In 1980, Kunstlicht was founded as a journal for visual art, visual culture, and architecture. The journal is affiliated with the VU University Amsterdam, but operates from an independent foundation managed by some of our students and alumni. It has been a platform for academic publications by art, architectural, and cultural historians and each issue deals with a specific and interdisciplinary research question. We would like to share their most recent call for papers with you.
Mediated Imaginations: Technologies Touching Upon Art
Kunstlicht Vol 38 (2017) 3/4.
Guest editors: Bas de Boer, Sam Edens, Jonne Hoek
Deadline proposals: 07-07-2017
Throughout history, artistic practices have been intimately connected with tools and technologies. Today, techniques and (high-tech) technologies multiply, offering new possibilities for artistic expression. These technological developments raise questions as to what extent technologies touch upon art, how tools and technologies are embedded in or form part of artistic practice, and how technologies mediate imagination. In the philosophy of technology, the term ‘mediation’ is used to express the idea that technologies and human actions mutually constitute each other (Don Ihde, Peter-Paul Verbeek). This idea gave rise to an empirically oriented approach that focuses on concrete technologies, and asks: how does a person relate to the world through these technologies? In this special issue, Kunstlicht explores the mediating function of technologies in relation to imagination, creativity, and art.
We are commonly predisposed to think of technology and imagination as distinct from one another. Artistic imagination is often associated with individuality, freedom, and creativity, while technology is thought of in terms of servitude, generality, and uniformity (Martin Heidegger, Max Horkheimer & Theodor Adorno). However, by focusing on concrete technologies, philosophers of technology currently study the connections between humans, technologies, and the life-world (Bruno Latour, Don Ihde, Langdon Winner), and stress their intimate nature (Donna Haraway, Jean-Luc Nancy). Building on these approaches, a philosophy of technological mediation is interested in how technologies guide our actions in – and understanding of – the world (Peter-Paul Verbeek).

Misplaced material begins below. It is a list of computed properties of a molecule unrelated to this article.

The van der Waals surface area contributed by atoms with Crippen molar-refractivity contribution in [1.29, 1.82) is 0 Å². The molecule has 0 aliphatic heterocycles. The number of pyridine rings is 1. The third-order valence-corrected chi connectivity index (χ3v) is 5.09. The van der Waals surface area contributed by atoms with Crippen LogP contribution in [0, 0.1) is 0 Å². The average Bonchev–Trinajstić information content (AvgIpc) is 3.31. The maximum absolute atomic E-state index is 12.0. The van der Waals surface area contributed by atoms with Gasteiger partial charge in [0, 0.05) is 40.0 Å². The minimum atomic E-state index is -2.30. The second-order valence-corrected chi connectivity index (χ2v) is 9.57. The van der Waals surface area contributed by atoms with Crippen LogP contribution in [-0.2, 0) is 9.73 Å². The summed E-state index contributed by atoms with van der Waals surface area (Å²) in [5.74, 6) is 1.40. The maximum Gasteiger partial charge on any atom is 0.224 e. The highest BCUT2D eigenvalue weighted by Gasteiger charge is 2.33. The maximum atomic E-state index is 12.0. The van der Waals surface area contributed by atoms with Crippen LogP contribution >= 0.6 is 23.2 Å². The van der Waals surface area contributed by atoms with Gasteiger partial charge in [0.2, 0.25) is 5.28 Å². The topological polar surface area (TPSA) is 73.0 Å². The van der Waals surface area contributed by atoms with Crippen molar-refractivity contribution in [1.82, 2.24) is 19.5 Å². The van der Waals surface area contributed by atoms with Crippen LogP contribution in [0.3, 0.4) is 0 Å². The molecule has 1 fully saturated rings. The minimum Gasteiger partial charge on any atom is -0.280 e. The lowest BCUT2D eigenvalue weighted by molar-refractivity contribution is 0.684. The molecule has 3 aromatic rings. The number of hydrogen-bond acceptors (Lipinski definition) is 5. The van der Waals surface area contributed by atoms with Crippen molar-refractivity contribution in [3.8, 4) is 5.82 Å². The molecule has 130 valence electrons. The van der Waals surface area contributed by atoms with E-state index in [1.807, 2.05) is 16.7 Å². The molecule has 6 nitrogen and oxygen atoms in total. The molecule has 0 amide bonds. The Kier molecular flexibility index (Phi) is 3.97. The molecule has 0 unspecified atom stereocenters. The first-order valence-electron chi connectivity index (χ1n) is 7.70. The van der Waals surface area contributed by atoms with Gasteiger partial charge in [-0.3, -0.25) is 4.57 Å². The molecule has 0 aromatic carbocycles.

From this perspective, tools and technologies in art are not considered in terms of their medium specificity (Clement Greenberg), and neither is technology ‘the message’ itself (Marshall McLuhan). Even a declared ‘post-medium condition’ cannot sidestep technologies, since only through critical reflection can we “grasp the inner complexity of the mediums” (Rosalind Krauss), to reveal their differential potential. This we also see happening in current artistic practices. Technologies can be a central aspect of the artwork (e.g. software-based art, interactive installations, or Jean Tinguely’s kinetic sculptures), making the aesthetics of certain tools or technologies visible as part of an artistic repertoire. Some artists center their work on human-technology relations (Yvonne Dröge-Wendel, Esther Polak), while other artists use or extend the human body as a tool (Stelarc, Jaime del Val), or critically question collective technological imaginaries (Hito Steyerl, Perry Hoberman).
Kunstlicht aims to investigate how a philosophy of technological mediation might shed new light on the constitution of the artist’s imagination, specific practices, or possibilities for artistic expression. How is art mediated by technological means? How have technologies been the fabric of expression in (e.g.) Romantic, or pop art? How has the digitalization of media of expression reshaped the artist’s imagination? How have specific techniques inspired the work of specific artists? How do technologies help to create a meaningful environment for artistic expression? And how might the philosophy of technology, art history, and aesthetics converge here?
Writers and artists are invited to reflect upon tools and technologies as mediating the imagination in artistic practices, both present and past. We are keenly interested in case studies about the relation between artists and the tools and technologies they use, but also welcome historical contributions and more theoretical reflections.
Proposals (200-300 words) with attached résumés can be submitted until 07-07-2017 via email@example.com. Selected authors will be invited to write a 2,000-3,000-word paper (excluding notes). Alternatively, we also welcome short reflections focusing on a specific tool or technology. In these 500 word-contributions, the tool or technology may feature as muse, as companion, as intimate part or as inevitable nuisance. Short reflections may be written in full (max. 500 words) and can also be submitted until 07-07-2017.
Papers may be written either in English or in Dutch. Authors who publish in Kunstlicht will receive three complementary copies. Kunstlicht does not provide an author’s honorarium. Two years following publication, papers will be submitted to the freely accessible online archive.